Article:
Acer - Maple.
Sabina), maple (Acer insigne, Boiss., A.
Mapel-treow, mapulder) and sycamore trees are species of Acer, of the order Acerineae.
Acer campestre, the common maple, is common in hedgerows, but less often seen as a tree, when it is seldom more than 20 ft.
There woods of birch, several species of poplar, the maple (Acer Semenovii), and thick underwoods spread over the mountain slopes.
The plants of which the floral organs or perfect fruits are preserved include the amber-bearing Pinus succinifera, Smilax, Phoenix, the spike of an aroid, i i species of oak, 2 of chestnut, a beech, Urticaceae, 2 cinnamons and Trianthera among the Lauraceae, representatives of the Cistaceae, Ternstroemiaceae, Dilleniaceae (3 species of Hibbertia), Geraniaceae (Geranium and Erodium), Oxalidaceae, Acer, Celastraceae, Olacaceae, Pittosporaceae, Ilex (2 species), Euphorbiaceae, Umbelliferae (Chaerophyllum), Saxifragaceae (3 genera), Hamamelidaceae, Rosaceae, Connaraceae, Ericaceae (Andromeda and Clethra), Myrsinaceae (3 species), Rubiaceae, Sambucus (2 species), Santalaceae, Loranthaceae (3 species).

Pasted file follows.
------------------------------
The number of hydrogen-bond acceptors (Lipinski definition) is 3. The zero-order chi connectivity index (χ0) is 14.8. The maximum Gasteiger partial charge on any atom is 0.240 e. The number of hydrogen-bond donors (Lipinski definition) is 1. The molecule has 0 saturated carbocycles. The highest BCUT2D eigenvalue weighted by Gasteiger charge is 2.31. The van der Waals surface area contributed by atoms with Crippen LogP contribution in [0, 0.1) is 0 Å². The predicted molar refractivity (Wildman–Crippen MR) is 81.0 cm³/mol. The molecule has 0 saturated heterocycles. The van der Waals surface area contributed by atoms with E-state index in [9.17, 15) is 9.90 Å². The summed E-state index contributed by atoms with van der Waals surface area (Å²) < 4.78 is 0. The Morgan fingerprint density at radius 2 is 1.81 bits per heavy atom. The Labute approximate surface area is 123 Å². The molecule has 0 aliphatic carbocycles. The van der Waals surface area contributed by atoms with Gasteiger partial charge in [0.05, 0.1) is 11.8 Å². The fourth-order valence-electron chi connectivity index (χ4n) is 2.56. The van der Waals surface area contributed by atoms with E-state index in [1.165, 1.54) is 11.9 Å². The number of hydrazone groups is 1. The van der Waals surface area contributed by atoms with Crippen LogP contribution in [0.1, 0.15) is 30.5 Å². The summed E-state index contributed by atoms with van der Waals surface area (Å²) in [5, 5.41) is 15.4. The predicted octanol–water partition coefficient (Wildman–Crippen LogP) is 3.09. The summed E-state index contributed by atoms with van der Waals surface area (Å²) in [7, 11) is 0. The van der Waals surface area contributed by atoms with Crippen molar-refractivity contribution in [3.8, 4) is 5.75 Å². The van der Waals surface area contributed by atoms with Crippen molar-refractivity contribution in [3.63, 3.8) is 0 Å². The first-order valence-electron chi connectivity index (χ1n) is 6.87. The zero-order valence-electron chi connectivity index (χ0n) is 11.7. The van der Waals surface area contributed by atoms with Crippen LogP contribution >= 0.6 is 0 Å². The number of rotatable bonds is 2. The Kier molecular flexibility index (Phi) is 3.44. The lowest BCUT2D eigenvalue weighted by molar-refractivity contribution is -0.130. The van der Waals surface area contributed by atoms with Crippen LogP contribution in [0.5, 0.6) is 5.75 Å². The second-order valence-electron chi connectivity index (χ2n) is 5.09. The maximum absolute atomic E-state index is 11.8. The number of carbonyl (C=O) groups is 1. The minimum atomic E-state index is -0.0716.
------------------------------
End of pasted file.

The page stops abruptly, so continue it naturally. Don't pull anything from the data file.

In England, for instance, it includes Acer monspessulanum, a southern maple which does not now extend nearer than central Europe, and Cotoneaster Pyracantha; also Najas graminea and N.
China has 66 species of Quercus, 35 of Vitis, 2 of Aesculus, 42 of Acer, 33 Magnoliaceae (including two species of Liriodendron), 12 Anonaceae, 71 Ternstroemiaceae (including the tea-plant), and 4 of Clethra, which has a solitary western representative in Madeira.
The mountains are clothed, where the fall of rain is abundant, with forests of Quercus, Fagus, Ulmus, Acer, Carpinus and Corylus, and various Coniferae.
Is a zone of dwarf hard-leaved oaks, amongst which occur the Oriental forms Fontanesia phillyraeoides, Acer syriacum and the beautiful redstemmed Arbutus Andrachne.
Examples are Umbelliferae as a family, saxifrages, holly, Acer, Rhamnus, Euonymus, Euphorbia, &c.
Acus, needle, or acer, sharp), needleshaped, a term used in botany (since Linnaeus) as descriptive of the leaves, e.g., of pines.
The Scotch pine still grows on all sandy spaces, and the maple (Acer tatarica and A.